mnmlist: minimalist fun

On Twitter yesterday, Brandon asked:

As a minimalist, what do you do for fun? That’s the only trouble I foresee should I decide to embrace the minimalist ideal.

This brings up a common myth about minimalism — that we have empty lives, and can’t do anything fun because we try to eschew consumerism and all the spending that entails.

The purpose of entertainment

A brief discussion first: what is entertainment, and why do we need it?

Entertainment is usually meant to distract, to make us feel that our lives are exciting — distractions such as TV, movies, carnivals, going shopping, playing video games, drinking and partying. And while these each have other merits (a good film is a work of art), often they serve to distract us from work or other difficulties.

Unfortunately, this fun is only temporary, and often empty. And as soon as we’re off that temporary high, we must find a new high from entertainment, ad nauseum.

I believe if you find contentment, you don’t need entertainment. That’s not to say you’d never watch TV or good films or go to parties or theme parks … but you wouldn’t need them for entertainment. You wouldn’t go shopping to fill an empty space in your life, to fill the need of finding happiness, because you’re already content and don’t have that empty space or need.

Finding contentment is learning to appreciate what you already have, learning the concept of having enough, learning to enjoy the simple things. It isn’t an overnight thing, but as you become more conscious of it, you’ll find more contentment and need to be entertained less.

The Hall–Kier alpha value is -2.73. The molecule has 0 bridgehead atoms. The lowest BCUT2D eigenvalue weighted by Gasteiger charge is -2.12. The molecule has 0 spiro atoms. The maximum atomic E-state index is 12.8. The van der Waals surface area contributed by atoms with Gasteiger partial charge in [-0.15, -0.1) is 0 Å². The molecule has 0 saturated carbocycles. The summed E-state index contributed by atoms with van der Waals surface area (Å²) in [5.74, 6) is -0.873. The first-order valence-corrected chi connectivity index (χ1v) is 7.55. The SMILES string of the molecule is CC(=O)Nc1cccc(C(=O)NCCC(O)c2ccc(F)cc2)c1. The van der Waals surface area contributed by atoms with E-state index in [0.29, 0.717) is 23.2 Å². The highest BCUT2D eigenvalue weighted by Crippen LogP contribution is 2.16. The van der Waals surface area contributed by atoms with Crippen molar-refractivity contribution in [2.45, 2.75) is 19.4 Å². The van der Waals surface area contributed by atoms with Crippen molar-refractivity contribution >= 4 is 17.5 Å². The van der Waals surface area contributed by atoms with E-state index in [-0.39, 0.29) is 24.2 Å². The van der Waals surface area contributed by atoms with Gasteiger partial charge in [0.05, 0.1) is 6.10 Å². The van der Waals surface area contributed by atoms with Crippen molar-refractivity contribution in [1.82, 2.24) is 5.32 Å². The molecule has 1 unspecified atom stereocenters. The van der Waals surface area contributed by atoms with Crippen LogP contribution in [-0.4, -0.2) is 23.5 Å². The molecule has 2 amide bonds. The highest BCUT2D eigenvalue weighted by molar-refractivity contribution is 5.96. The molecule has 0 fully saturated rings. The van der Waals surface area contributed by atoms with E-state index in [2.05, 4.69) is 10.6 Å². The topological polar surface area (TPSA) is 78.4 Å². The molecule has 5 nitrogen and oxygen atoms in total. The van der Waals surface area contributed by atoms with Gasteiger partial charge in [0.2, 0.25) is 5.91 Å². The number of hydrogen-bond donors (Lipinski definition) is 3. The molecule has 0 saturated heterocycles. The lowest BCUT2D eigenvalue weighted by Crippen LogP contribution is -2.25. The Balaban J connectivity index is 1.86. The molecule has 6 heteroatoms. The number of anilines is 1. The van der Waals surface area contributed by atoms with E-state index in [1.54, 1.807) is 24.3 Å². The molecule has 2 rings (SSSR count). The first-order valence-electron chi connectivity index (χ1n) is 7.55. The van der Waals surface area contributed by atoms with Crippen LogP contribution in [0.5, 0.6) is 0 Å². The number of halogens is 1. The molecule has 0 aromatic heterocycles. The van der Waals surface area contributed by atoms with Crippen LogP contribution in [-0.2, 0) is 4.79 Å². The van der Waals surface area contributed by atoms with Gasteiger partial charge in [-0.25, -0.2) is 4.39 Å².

Minimalist fun

So the question remains: what do I do for fun?

I’ve made space for what’s most important to me, by eliminating the unnecessary. That’s what minimalism is really about, at its core, not emptying your life.

What’s important to me: family, writing, reading, running. And so my fun is finding time for those four things.

Some examples of things I’ve done in the last week for fun:

  • Had a small family get-together for my daughter’s birthday
  • Went on a walking date with my wife, eating near the beach and walking to get coffee & watch a movie
  • Ran three days a week with my sister
  • Worked out with my nephew, doing full-body weight exercises
  • Read with my kids
  • Took short walks with my daughter
  • Read a novel, magazine, online articles
  • Had lunch with my mom & sister
  • Helped my mom in her garden
  • Wrote blog posts and some of my new book
  • Rode my bike to meet a friend for coffee

Those are just a few examples, but you get the idea. They’re not everyone’s idea of fun, but I enjoy them.